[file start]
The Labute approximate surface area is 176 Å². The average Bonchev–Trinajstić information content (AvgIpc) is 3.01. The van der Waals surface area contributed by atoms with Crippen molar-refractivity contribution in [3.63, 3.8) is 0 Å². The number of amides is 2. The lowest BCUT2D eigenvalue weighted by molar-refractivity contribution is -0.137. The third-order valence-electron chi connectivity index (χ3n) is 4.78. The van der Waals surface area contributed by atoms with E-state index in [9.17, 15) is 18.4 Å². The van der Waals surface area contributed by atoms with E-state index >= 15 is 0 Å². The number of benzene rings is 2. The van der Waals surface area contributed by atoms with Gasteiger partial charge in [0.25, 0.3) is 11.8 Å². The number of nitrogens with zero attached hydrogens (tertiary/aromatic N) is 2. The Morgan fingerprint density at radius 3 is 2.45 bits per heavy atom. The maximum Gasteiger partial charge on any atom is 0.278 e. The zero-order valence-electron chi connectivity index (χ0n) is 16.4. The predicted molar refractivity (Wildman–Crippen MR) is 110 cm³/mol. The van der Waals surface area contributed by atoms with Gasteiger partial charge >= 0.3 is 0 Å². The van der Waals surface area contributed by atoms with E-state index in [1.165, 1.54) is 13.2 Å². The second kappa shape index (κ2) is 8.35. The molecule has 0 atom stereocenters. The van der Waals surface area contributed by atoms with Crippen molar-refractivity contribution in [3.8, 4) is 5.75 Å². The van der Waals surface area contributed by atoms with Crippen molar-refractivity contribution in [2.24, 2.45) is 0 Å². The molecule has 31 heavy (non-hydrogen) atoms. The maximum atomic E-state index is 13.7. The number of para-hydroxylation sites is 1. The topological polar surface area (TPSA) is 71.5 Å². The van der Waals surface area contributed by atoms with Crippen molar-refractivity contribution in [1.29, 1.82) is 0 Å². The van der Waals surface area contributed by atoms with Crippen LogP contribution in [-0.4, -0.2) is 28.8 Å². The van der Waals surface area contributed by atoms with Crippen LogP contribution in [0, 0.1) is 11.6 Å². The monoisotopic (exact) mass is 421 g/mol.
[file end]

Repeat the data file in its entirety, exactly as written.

The Labute approximate surface area is 176 Å². The average Bonchev–Trinajstić information content (AvgIpc) is 3.01. The van der Waals surface area contributed by atoms with Crippen molar-refractivity contribution in [3.63, 3.8) is 0 Å². The number of amides is 2. The lowest BCUT2D eigenvalue weighted by molar-refractivity contribution is -0.137. The third-order valence-electron chi connectivity index (χ3n) is 4.78. The van der Waals surface area contributed by atoms with E-state index in [9.17, 15) is 18.4 Å². The van der Waals surface area contributed by atoms with E-state index >= 15 is 0 Å². The number of benzene rings is 2. The van der Waals surface area contributed by atoms with Gasteiger partial charge in [0.25, 0.3) is 11.8 Å². The number of nitrogens with zero attached hydrogens (tertiary/aromatic N) is 2. The Morgan fingerprint density at radius 3 is 2.45 bits per heavy atom. The maximum Gasteiger partial charge on any atom is 0.278 e. The zero-order valence-electron chi connectivity index (χ0n) is 16.4. The predicted molar refractivity (Wildman–Crippen MR) is 110 cm³/mol. The van der Waals surface area contributed by atoms with Gasteiger partial charge >= 0.3 is 0 Å². The van der Waals surface area contributed by atoms with E-state index in [1.165, 1.54) is 13.2 Å². The second kappa shape index (κ2) is 8.35. The molecule has 0 atom stereocenters. The van der Waals surface area contributed by atoms with Crippen molar-refractivity contribution in [3.8, 4) is 5.75 Å². The van der Waals surface area contributed by atoms with Crippen molar-refractivity contribution in [2.24, 2.45) is 0 Å². The molecule has 31 heavy (non-hydrogen) atoms. The maximum atomic E-state index is 13.7. The number of para-hydroxylation sites is 1. The topological polar surface area (TPSA) is 71.5 Å². The van der Waals surface area contributed by atoms with Crippen molar-refractivity contribution in [1.29, 1.82) is 0 Å². The van der Waals surface area contributed by atoms with Crippen LogP contribution in [-0.4, -0.2) is 28.8 Å². The van der Waals surface area contributed by atoms with Crippen LogP contribution in [0, 0.1) is 11.6 Å². The monoisotopic (exact) mass is 421 g/mol.